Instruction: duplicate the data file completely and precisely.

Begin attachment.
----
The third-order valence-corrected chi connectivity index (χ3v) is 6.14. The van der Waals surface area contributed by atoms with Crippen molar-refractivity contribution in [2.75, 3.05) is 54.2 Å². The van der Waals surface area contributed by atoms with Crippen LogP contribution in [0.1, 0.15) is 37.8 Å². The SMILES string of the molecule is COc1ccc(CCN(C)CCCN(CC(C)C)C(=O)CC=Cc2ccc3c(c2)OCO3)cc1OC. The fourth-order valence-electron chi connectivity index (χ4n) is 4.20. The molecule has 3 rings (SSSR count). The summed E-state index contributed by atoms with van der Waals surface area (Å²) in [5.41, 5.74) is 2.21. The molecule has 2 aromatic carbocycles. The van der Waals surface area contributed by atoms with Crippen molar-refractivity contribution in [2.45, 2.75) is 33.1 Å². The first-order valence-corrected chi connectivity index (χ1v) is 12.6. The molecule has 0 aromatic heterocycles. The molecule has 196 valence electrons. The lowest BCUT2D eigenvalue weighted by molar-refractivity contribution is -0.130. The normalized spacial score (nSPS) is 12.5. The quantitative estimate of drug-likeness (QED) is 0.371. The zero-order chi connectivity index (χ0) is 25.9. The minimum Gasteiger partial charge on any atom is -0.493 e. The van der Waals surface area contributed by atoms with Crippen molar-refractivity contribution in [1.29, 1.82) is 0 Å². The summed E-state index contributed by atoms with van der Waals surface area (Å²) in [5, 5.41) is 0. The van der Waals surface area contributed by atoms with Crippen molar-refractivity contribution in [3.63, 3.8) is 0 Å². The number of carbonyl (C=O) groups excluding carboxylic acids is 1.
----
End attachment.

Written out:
The third-order valence-corrected chi connectivity index (χ3v) is 6.14. The van der Waals surface area contributed by atoms with Crippen molar-refractivity contribution in [2.75, 3.05) is 54.2 Å². The van der Waals surface area contributed by atoms with Crippen LogP contribution in [0.1, 0.15) is 37.8 Å². The SMILES string of the molecule is COc1ccc(CCN(C)CCCN(CC(C)C)C(=O)CC=Cc2ccc3c(c2)OCO3)cc1OC. The fourth-order valence-electron chi connectivity index (χ4n) is 4.20. The molecule has 3 rings (SSSR count). The summed E-state index contributed by atoms with van der Waals surface area (Å²) in [5.41, 5.74) is 2.21. The molecule has 2 aromatic carbocycles. The van der Waals surface area contributed by atoms with Crippen molar-refractivity contribution in [2.45, 2.75) is 33.1 Å². The first-order valence-corrected chi connectivity index (χ1v) is 12.6. The molecule has 0 aromatic heterocycles. The molecule has 196 valence electrons. The lowest BCUT2D eigenvalue weighted by molar-refractivity contribution is -0.130. The normalized spacial score (nSPS) is 12.5. The quantitative estimate of drug-likeness (QED) is 0.371. The zero-order chi connectivity index (χ0) is 25.9. The minimum Gasteiger partial charge on any atom is -0.493 e. The van der Waals surface area contributed by atoms with Crippen molar-refractivity contribution in [1.29, 1.82) is 0 Å². The summed E-state index contributed by atoms with van der Waals surface area (Å²) in [5, 5.41) is 0. The van der Waals surface area contributed by atoms with Crippen molar-refractivity contribution in [3.63, 3.8) is 0 Å². The number of carbonyl (C=O) groups excluding carboxylic acids is 1.